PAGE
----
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The Threat of Infection to Hospital Patients

Man in hopsital bed

When you or someone you love is going into the hospital for a serious procedure, you may have concerns about whether the procedure will be successful or how quickly recovery will come. However, there is another serious threat faced by those who will spend time as an inpatient in a hospital: whether or not they will incur an infection. Hospital-based infections are substantially more serious than those incurred on a day-to-day basis in public, and the vast majority can be prevented by responsible medical personnel. Learn more below about infections transmitted in medical facilities.

The Centers for Disease Control and Prevention (CDC) reports that one in every 25 patients in a hospital is suffering from an infection they received while an inpatient. Each year, this results in 650,000 individuals incurring a healthcare-associated infection, and 75,000 of these infections results in death. This makes hospital-based infection the eighth-leading cause of death in the United States. The reason these infections are so often fatal is because of the particularly-potent strains of infection often passed in healthcare settings. For example, MRSA and C. Difficile are two forms of bacterial infection that are commonly found among hospital patients, and both of these are not easily treated by common antibiotics, either due to resistance or adverse effects of treatment with antibiotics.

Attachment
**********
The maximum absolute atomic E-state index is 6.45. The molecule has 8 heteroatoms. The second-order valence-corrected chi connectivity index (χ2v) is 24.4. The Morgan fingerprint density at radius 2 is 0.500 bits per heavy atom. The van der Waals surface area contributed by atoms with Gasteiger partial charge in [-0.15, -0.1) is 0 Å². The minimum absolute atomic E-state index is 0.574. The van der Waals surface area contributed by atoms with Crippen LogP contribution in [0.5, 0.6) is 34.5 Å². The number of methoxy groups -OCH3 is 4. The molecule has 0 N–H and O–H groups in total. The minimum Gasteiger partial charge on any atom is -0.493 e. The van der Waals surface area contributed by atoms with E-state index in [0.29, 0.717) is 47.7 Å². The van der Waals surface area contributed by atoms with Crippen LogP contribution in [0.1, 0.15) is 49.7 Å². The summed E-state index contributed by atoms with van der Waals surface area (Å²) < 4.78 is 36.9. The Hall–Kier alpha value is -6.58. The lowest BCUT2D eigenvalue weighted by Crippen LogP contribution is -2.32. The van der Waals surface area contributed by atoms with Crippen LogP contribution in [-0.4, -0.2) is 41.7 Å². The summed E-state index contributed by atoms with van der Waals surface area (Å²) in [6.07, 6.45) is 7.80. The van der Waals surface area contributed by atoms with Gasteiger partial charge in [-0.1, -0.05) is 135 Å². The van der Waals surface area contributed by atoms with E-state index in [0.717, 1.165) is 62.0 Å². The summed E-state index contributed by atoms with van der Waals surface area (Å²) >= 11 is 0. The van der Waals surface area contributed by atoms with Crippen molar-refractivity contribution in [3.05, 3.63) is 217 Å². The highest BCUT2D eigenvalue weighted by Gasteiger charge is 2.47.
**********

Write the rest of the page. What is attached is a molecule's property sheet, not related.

Doctors and other hospital staff have an obligation to use established best practices to prevent the spread of infection in hospitals. Should they fail to take reasonable steps to avoid spreading infection between patients, and you or your loved one receives a serious infection as a result, then the hospital may bear financial liability for the cost of treatment.

If you or someone you love is in the hospital, there are steps you can take to reduce the risk of infection, such as:

Asking that hospital staff wash their hands in front of you before touching you

Asking on a daily basis whether a catheter or IV is still necessary, due to the high risk of infection they pose

Requesting that staff use wound dressings or closures that require as little changing as possible, such as waterproof coverings or surgical glue

If you or someone you love has received an infection after time spent in the hospital, consult with an experienced and compassionate New York personal injury attorney about whether you may have a claim for money damages, and contact the Manhattan offices of Leandros A. Vrionedes for a consultation on your case, at 212-889-9362, or 718-777-5895 in Queens.